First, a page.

After 17 years, the burners are cold at a longtime Isle of Palms restaurant, but two new suitors want to step in and rework the waterfront site, including one with deep pockets and high-dollar developments in the Charleston area.
With a year left on its lease, the operator of Morgan Creek Grill at 80 41st Ave. darkened the establishment Nov. 5 and has no plans to reopen, according to a statement to The Post and Courier.
The city of Isle of Palms owns the property that the 8,716-square-foot, two-story restaurant occupies next to the Intracoastal Waterway. Officials have been trying to renegotiate leases in a way that would require little or no financial investment from taxpayers.
The seaside municipality prefers a deal requiring the tenant take responsibility for all of the expenses, including rent, dock upkeep, building maintenance, taxes and any other liabilities, Mayor Jimmy Carroll said.
"All we want to do is collect the rent," the mayor said.
Earlier this year, the city sent out a request for proposals on the restaurant building and a small section of dock space. It received three responses, including one from the current tenant.
The city hasn't taken action because it wants more information from the three bidders, Carroll said this week.
The restaurant operator since 2002, James P. Clarke, did not respond to a request for comment about whether he plans to continue to pursue new lease negotiations.
Last year, Clarke requested an 18-year extension with subsequent renewal options up to 15 more years. The city rejected it.
The second of the three proposals is being offered by two couples who are Isle of Palms residents: Dave and Chrissy Lorenz, the owners and operators of Mex 1 Coastal Cantina on nearby Sullivan's Island, and Jon and Bridget Bushnell, who have worked with family-owned restaurants and businesses.
Together, they want to build a one-story, 4,500-square-foot restaurant similar to a fish camp and raw bar with a rooftop deck. They have asked for a 49-year lease, according to the proposal made to the city.
Probably most intriguing of the proposals is that from a group of three partners led by Los Angeles-based Lowe, which owns the nearby Wild Dunes Resort and is developing a 153-room hotel at its Isle of Palms getaway and another 225-key luxury lodging next to Waterfront Park on the Charleston peninsula.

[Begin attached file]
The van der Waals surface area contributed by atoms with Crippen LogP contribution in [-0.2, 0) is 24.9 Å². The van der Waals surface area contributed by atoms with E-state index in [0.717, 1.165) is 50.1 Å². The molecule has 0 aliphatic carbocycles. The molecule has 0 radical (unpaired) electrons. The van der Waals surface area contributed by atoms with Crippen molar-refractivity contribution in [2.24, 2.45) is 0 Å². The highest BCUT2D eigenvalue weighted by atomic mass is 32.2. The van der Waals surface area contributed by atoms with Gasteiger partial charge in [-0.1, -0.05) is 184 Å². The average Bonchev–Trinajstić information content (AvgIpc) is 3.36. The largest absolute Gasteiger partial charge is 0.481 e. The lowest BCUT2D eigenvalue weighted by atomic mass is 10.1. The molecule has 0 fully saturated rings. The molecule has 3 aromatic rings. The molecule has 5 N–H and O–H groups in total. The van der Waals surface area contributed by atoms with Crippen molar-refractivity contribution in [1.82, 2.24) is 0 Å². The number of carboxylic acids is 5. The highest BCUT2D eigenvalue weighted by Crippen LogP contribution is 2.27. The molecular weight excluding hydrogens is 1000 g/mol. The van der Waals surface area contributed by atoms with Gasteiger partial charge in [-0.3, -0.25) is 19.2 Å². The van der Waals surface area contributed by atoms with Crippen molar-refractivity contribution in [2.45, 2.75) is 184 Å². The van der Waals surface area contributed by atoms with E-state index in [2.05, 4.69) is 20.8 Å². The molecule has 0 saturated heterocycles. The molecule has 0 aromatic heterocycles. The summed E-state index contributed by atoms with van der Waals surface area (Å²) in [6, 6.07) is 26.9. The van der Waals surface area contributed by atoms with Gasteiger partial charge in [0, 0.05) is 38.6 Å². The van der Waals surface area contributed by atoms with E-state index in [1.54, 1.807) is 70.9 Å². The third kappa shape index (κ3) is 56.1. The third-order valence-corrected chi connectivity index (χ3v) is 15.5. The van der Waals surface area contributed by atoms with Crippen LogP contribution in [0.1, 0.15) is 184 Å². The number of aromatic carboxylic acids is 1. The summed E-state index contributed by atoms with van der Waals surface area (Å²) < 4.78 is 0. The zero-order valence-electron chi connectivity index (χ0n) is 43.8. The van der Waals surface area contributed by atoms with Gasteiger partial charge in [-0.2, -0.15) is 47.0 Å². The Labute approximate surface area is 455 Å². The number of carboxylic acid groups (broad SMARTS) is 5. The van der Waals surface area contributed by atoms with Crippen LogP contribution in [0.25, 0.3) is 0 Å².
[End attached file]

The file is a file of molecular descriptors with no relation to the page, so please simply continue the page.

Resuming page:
Joining Lowe in the proposal are Ravenel Commercial Properties, led by attorney Joe Rice of Mount Pleasant-based Motley Rice, and Marina Joint Ventures, which operates the existing marina and market next to the Morgan Creek Grill space.
They're proposing to upgrade the current building and take over the city's planned improvement project to replace the docks, dredge the marina and recoat the bulkhead. The estimated cost is $4.3 million.
Full-time Isle of Palms residents would receive 10 percent discount at the restaurant and have a public pier and free boat launching under the proposal by Lowe and its partners.
The marina and variety store, operated by Brian Berrigan, were not part of the city's request for proposals because that lease is in effect through 2045.
Since 2007, the city earned about $103,000 a year from the docks and boat ramp and another $75,000 from the store.
Another business on the property, Tidalwave Watersports, which operates south of the restaurant, has a lease that expires next September. The city, earning about $15,000 a year in income from that business, voted earlier this year not to renew the lease. The future use of the Tidalwave dock has not been decided.
Carroll also believes the restaurant site should command a higher rental rate than what has been charged in the past.
Since 2007, the restaurant's legal entity, Clarke-led Barrier Isles LLC, has paid an average of $120,000 a year. After expenses, the annual net income to the landlord has averaged $106,000.
The city has not decided on a funding source for its projected improvements to the property.
A public forum will be held in early January to gauge interest in the three proposals and collect feedback, Carroll said.